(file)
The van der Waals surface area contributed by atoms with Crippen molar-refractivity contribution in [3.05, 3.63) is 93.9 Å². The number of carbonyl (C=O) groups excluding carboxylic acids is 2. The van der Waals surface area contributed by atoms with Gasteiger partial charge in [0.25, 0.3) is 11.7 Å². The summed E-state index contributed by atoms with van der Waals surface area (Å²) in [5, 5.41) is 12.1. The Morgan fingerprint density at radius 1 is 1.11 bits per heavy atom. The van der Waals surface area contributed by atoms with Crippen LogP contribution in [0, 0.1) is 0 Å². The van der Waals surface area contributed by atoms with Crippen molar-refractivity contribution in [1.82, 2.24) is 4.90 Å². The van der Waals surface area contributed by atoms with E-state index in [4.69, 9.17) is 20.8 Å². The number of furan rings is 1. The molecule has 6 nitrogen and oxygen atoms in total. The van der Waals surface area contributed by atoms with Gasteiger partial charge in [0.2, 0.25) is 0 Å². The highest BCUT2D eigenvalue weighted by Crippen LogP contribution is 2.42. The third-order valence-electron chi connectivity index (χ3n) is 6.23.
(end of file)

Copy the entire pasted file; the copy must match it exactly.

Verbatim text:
The van der Waals surface area contributed by atoms with Crippen molar-refractivity contribution in [3.05, 3.63) is 93.9 Å². The number of carbonyl (C=O) groups excluding carboxylic acids is 2. The van der Waals surface area contributed by atoms with Gasteiger partial charge in [0.25, 0.3) is 11.7 Å². The summed E-state index contributed by atoms with van der Waals surface area (Å²) in [5, 5.41) is 12.1. The Morgan fingerprint density at radius 1 is 1.11 bits per heavy atom. The van der Waals surface area contributed by atoms with Crippen LogP contribution in [0, 0.1) is 0 Å². The van der Waals surface area contributed by atoms with Crippen molar-refractivity contribution in [1.82, 2.24) is 4.90 Å². The van der Waals surface area contributed by atoms with E-state index in [4.69, 9.17) is 20.8 Å². The number of furan rings is 1. The molecule has 6 nitrogen and oxygen atoms in total. The van der Waals surface area contributed by atoms with Gasteiger partial charge in [0.2, 0.25) is 0 Å². The highest BCUT2D eigenvalue weighted by Crippen LogP contribution is 2.42. The third-order valence-electron chi connectivity index (χ3n) is 6.23.